Page from Blues & Rhythm Mag (266) of T Bone Walker @ the FTH in 1962
Brian Smith - Bran has snapped virtually all US blues, R&B and Rock & Roll artists who
played in Manchester during the past 50 years.
These interesting items were supplied by Tony Burke of Blues & Rhythm magazine. The originals come from Brian Smith and Bob Groom.
They advertise a Howlin' Wolf with Chris Barber gig at the Free Trade Hall on March 25th, 1962. Unfortunately Wolf didn't make the trip to the UK through ill health (as can be seen on the flyer). Imagine the disappointment of the UK's small but dedicated blues fraternity to learn that the mighty Howlin' Wolf, one of the blues giants of all time was being replaced by ex Butlin's Red Coat and all round variety artist Clinton Ford! Also note the spelling of Wolf's real name (Chester Burnett) - as Bernett!
According to Brian Smith 'Jazz Unlimited' was run by Heaton Moor, Stockport based promoter Paddy McKiernan.
I saw many bands here including The Rolling Stones and it was, in my humble opinion, The venue in the city centre. I have included an outside shot and an inside of what it has become a Raddison blu hotel (Frontage still remains as it is a listed building) !! It gets worse, The company I now work for runs a gym in the hotel (Harpers Fitness).
I noticed you had some Free Trade Hall tickets on the site, so I thought you might like some more. All these concerts were attended by me (all tickets on right).
A few comments regarding them:-
The John Mayall concert was cancelled due to John being ill, but was rescheduled for 13th May,
all tickets being valid for that night. His current guitarist was Mick Taylor.
The Fleetwood Mac – B.B.King concert also included a set by the late Duster Bennett.
Ten Years After did not play as Alvin Lee was sick. Also on the bill were Scottish group Clouds.
They and Jethro Tull played extended sets to cover TYA’s absence.
The Houldsworth Hall concert did not feature Principal Edwards (reason unknown).
Their spot was taken by Manchester group Greasy Bear.
I’ve included the ‘Gay Tyrolese’ ticket just to show what those funny Europeans were up to
back then. Their show involved lots of leather shorts and much thigh slapping!
I first heard Simon and Garfunkel on Radio Luxemburg.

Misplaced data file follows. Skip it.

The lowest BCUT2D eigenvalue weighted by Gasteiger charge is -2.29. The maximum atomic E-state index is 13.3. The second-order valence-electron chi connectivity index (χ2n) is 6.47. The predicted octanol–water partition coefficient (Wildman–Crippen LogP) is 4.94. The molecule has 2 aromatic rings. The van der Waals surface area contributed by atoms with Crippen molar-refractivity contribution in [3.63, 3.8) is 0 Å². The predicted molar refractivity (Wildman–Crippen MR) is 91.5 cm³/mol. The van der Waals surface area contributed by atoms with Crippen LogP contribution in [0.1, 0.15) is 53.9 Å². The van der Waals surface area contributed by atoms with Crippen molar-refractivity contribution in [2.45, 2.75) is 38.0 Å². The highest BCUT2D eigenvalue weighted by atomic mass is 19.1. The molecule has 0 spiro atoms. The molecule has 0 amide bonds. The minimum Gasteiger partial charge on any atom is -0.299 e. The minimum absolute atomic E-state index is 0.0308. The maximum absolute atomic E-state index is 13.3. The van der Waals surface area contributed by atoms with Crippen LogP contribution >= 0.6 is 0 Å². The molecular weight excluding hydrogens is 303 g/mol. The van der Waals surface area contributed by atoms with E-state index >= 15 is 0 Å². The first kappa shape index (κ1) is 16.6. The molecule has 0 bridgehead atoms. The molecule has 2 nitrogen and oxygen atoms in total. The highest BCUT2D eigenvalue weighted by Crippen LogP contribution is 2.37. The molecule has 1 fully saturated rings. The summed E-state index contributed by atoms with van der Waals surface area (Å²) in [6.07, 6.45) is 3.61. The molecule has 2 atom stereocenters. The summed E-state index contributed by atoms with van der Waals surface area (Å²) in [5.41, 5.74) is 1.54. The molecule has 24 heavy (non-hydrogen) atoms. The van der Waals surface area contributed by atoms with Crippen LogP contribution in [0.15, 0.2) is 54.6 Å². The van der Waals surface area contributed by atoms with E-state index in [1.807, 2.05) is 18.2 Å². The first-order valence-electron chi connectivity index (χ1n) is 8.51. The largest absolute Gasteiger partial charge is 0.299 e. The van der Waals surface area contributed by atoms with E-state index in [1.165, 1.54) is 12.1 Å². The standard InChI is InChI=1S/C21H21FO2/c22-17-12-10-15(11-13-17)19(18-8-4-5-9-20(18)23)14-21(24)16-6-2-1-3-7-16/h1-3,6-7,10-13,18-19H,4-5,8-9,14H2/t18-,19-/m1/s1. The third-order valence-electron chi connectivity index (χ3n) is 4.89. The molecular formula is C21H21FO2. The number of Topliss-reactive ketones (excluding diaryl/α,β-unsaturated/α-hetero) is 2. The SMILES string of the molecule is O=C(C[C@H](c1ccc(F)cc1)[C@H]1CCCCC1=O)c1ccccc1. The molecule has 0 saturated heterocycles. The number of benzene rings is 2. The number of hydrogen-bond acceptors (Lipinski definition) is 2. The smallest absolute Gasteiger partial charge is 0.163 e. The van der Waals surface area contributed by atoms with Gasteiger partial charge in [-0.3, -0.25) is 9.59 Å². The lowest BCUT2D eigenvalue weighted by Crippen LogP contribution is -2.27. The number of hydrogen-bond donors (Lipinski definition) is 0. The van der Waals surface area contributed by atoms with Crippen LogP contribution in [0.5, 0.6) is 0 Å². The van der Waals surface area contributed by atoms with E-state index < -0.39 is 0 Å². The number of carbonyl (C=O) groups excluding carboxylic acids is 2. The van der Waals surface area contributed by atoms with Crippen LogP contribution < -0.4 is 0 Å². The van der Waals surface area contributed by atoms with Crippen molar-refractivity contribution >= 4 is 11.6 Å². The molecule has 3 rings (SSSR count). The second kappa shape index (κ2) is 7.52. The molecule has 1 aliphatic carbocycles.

Later I was walking past the Free Trade Hall when I saw a guy pasting up a Simon and Garfunkel poster.
I asked if they were selling tickets and he told me that they had just gone on sale. We got front row centreOn the night the stage was bare except for a bar stool and a couple of mikes. (Some amps on the bachground). A guy in a dinner suit walked on stage and said, "Ladies and Gentlemen - Simon and Garfunkel.
Paul Simon walked onstage and sat on the barstool.
Then Art Garfunkel walked on stage and stood behind him.
No band - just Paul Simon's guitar - those were the days!
Many memories of the FTH in the 60s: School speech days (Ducie), Tony Bennett (1966) The Halle orchestra (being told off by John Barbirolli for chatting during a school trip).
Saw Howling Wolf amazing, also on the bill were Chris Barber and Otillie Patterson, and the great Long John Baldry, wonderfull night !!!
Over the years saw lots of bands there: Ten Years After, Yes, Move, Taste (Rory Gallagher), Jethro Tull, Fairports, John Lee Hooker, most visiting blues artists, folkies like Tom Paxton, MJQ, guitarist Paco Pena - so many.
Used to go to a pub neat the art gallery for a few pints of Boddies till doors opened at the FTH.
It is now the Raddison Edwardian hotel. I stayed there recently and I could swear I could still hear the ear splitting last chords from Alvin Lee in the corridor at night!
Great memories of the FTH. Saw some great and not so great bands there. Tull, King Crimson, Curved Air, Black Sabbath etc etc.